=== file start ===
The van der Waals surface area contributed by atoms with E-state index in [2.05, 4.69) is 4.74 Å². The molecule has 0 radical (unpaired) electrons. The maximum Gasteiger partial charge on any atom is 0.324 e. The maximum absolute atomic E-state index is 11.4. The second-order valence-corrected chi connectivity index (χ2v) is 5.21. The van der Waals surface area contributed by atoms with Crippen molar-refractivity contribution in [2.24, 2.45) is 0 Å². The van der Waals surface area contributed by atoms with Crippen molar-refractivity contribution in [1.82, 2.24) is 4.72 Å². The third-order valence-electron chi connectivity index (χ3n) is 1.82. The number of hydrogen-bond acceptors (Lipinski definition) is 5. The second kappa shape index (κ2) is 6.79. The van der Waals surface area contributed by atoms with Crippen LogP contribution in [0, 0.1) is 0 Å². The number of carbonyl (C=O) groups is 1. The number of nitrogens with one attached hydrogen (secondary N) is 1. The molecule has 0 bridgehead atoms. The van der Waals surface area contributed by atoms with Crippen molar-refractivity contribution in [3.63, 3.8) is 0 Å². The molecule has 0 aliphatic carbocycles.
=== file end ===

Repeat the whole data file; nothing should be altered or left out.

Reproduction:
The van der Waals surface area contributed by atoms with E-state index in [2.05, 4.69) is 4.74 Å². The molecule has 0 radical (unpaired) electrons. The maximum Gasteiger partial charge on any atom is 0.324 e. The maximum absolute atomic E-state index is 11.4. The second-order valence-corrected chi connectivity index (χ2v) is 5.21. The van der Waals surface area contributed by atoms with Crippen molar-refractivity contribution in [2.24, 2.45) is 0 Å². The van der Waals surface area contributed by atoms with Crippen molar-refractivity contribution in [1.82, 2.24) is 4.72 Å². The third-order valence-electron chi connectivity index (χ3n) is 1.82. The number of hydrogen-bond acceptors (Lipinski definition) is 5. The second kappa shape index (κ2) is 6.79. The van der Waals surface area contributed by atoms with Crippen LogP contribution in [0, 0.1) is 0 Å². The number of carbonyl (C=O) groups is 1. The number of nitrogens with one attached hydrogen (secondary N) is 1. The molecule has 0 bridgehead atoms. The van der Waals surface area contributed by atoms with Crippen molar-refractivity contribution in [3.63, 3.8) is 0 Å². The molecule has 0 aliphatic carbocycles.